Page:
Has HKG changed their water security policy? It has been a couple of years since I’ve been there, but for several years you couldn’t bring your own water on board, and they searched your bags at the gate.
They still check at the jet bridge, but were not confiscating empty bottles because I had one.
This advice is somewhat nonsensical (drink tons of water…but not too much because there’s a line at the bathroom…? which is it). The correct way to deal with serious economy time is sleeping. While you were busy with your amateur hour antics here, I imagine all of the older Hong Kongers were passed out for much of the flight. They know what they’re doing and probably do a number of these long hauls at least once a year to see family.
1. Get a window seat. Unless you have a bladder issue or can sleep by just leaning back strait, the benefits of leaning against the window to sleep can outweigh the costs.
2. Buy an inflatable butt pad or put the uselessly small pillow they give you under your thighs/butt. This doesn’t have an immediate effect but long term it will keep your legs from losing their circulation when you recline and stretch out to sleep. Otherwise the seat corner tends to cut off your blood flow which will wake you up often and make you feel fatigued. DVT on airplanes is mostly a myth. But if you keep your legs happy in this way, you can safely sleep for a long time on the plane.
3. Bring your own stuff-able camping pillow and buy eye shades that you love. Camping pillows are larger and will wedge well between the seat and the wall/window, creating a comfortable space.
4. Bring noise canceling headphones. I sleep with these on, it’s worth it.
5. Don’t drink too much water (unless you actually feel thirsty obviously). Eating a meal with plenty of water before the flight and giving yourself time to expel any excess will keep you hydrated for a long time.
6. Sleep 7-10 hours of the trip
7. Avoid the airline food unless you’re really hungry because airline food is disgusting. I don’t even eat it in business class. People over the age of 35 don’t need as much food on a flight as this younger author.
Hand Sanitizer is not a great way to solve the germ problem. I admit, if you’re someone who constantly touches your face, it might be worth using since that is how you get colds. A much better solution is just to not touch your face, wipe your hands with some less toxic towelettes and deal with the reality that the world is a lot more sterile in regard to disease causing germs than you think. Sterilizing your hands every couple of hours with alcohol (Hand Sanitizer is mostly alcohol) means that instead of hands with a colony of naturally protective safe bacteria, you’re hands are an alarming petri dish of uncolonized skin ready to be a new home to whatever nasty bacteria you happened to touch and whatever can survive in the nooks and crannies of your hands under that barrage of treatment. Also Hand Sanitizer does not prevent novovirus which is undoubtedly what this blogger had.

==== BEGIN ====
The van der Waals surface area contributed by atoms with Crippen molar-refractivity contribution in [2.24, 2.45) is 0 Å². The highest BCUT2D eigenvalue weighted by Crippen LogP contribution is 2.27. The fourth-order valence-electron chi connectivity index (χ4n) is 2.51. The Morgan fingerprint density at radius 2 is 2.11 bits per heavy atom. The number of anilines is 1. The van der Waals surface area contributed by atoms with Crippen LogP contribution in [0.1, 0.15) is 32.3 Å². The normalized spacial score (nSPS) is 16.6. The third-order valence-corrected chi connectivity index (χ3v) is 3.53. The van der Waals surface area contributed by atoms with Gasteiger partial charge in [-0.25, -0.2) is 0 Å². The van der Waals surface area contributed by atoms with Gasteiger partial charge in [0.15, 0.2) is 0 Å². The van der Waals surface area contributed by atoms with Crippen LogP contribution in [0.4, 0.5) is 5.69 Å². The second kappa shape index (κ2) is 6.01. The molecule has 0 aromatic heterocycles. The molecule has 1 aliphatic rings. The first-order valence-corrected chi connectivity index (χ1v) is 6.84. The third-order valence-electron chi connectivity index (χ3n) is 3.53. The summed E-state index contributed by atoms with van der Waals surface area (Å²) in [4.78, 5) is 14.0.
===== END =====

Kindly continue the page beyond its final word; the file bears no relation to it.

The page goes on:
Oh sure…snap a finger and fall asleep in a terribly uncomfortable, cramped seat. I’ve tried all the bells and whistles you lay out (#2 and #3) and still cannot even remotely fall asleep.
But I do appreciate your detailed comments. Thanks for taking the time to write.
Sorry spelling, norovirus
The best way to survive at 14 hours Y flight is to select the right airline. I would only fly Asian airlines for such distances in Y as they are setup to treat humans as humans. The FA can only do so much before they are overwhelmed by the drawbacks the airlines put them up with.
@Nope: Sleep 7-10 hours in economy. Sitting up. Sure, no problem.
#1 Pick a comfortable layout. Don’t fly 10-abreast 777s. Pick a flight that has high potential to be undersold (if you can).
#2 Sleep (if you can). Sleep is more likely if you’re tired before the flight starts (stay up late?). Sleep is more likely if #1 above.
#3 Entirely agree with dressing in layers. I have a heavy champion hoodie that I like to carry; be it worn or balled up into a pillow – I always try to bring it along.
Agree with all of these. But I just can’t do it anymore. My 13 hour DC to Hawaii flight had no less than five children under two on board. It was like a flying daycare. Never again.